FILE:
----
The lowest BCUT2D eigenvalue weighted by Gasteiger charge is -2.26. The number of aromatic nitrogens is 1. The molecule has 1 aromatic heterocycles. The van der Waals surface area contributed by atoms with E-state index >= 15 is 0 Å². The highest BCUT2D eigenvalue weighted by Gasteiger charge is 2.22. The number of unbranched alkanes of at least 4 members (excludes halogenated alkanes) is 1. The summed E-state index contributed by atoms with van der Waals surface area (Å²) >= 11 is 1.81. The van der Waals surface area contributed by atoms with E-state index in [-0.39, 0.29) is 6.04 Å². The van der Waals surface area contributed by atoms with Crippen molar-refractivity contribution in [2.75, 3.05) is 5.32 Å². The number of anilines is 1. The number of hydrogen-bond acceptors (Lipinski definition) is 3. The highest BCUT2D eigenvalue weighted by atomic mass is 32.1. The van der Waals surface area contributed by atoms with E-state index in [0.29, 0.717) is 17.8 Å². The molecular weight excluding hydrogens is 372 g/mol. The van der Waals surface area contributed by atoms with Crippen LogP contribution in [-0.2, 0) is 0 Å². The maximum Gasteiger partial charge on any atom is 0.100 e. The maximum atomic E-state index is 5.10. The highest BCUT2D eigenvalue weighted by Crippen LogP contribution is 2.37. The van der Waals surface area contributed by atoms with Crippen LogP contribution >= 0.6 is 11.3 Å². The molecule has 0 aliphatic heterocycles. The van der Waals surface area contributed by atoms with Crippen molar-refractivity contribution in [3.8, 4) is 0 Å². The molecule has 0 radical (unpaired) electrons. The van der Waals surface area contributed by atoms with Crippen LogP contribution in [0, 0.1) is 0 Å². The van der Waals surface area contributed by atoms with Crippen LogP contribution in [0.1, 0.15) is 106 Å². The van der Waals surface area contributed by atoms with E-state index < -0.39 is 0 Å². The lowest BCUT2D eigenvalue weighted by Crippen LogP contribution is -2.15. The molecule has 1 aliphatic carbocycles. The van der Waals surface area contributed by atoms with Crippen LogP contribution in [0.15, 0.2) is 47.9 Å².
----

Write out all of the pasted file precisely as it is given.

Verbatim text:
The lowest BCUT2D eigenvalue weighted by Gasteiger charge is -2.26. The number of aromatic nitrogens is 1. The molecule has 1 aromatic heterocycles. The van der Waals surface area contributed by atoms with E-state index >= 15 is 0 Å². The highest BCUT2D eigenvalue weighted by Gasteiger charge is 2.22. The number of unbranched alkanes of at least 4 members (excludes halogenated alkanes) is 1. The summed E-state index contributed by atoms with van der Waals surface area (Å²) >= 11 is 1.81. The van der Waals surface area contributed by atoms with E-state index in [-0.39, 0.29) is 6.04 Å². The van der Waals surface area contributed by atoms with Crippen molar-refractivity contribution in [2.75, 3.05) is 5.32 Å². The number of anilines is 1. The number of hydrogen-bond acceptors (Lipinski definition) is 3. The highest BCUT2D eigenvalue weighted by atomic mass is 32.1. The van der Waals surface area contributed by atoms with E-state index in [0.29, 0.717) is 17.8 Å². The molecular weight excluding hydrogens is 372 g/mol. The van der Waals surface area contributed by atoms with Crippen LogP contribution in [-0.2, 0) is 0 Å². The maximum Gasteiger partial charge on any atom is 0.100 e. The maximum atomic E-state index is 5.10. The highest BCUT2D eigenvalue weighted by Crippen LogP contribution is 2.37. The van der Waals surface area contributed by atoms with Crippen LogP contribution >= 0.6 is 11.3 Å². The molecule has 0 aliphatic heterocycles. The van der Waals surface area contributed by atoms with Crippen molar-refractivity contribution in [3.8, 4) is 0 Å². The molecule has 0 radical (unpaired) electrons. The van der Waals surface area contributed by atoms with Crippen LogP contribution in [0, 0.1) is 0 Å². The van der Waals surface area contributed by atoms with Crippen LogP contribution in [0.1, 0.15) is 106 Å². The van der Waals surface area contributed by atoms with E-state index < -0.39 is 0 Å². The lowest BCUT2D eigenvalue weighted by Crippen LogP contribution is -2.15. The molecule has 1 aliphatic carbocycles. The van der Waals surface area contributed by atoms with Crippen LogP contribution in [0.15, 0.2) is 47.9 Å².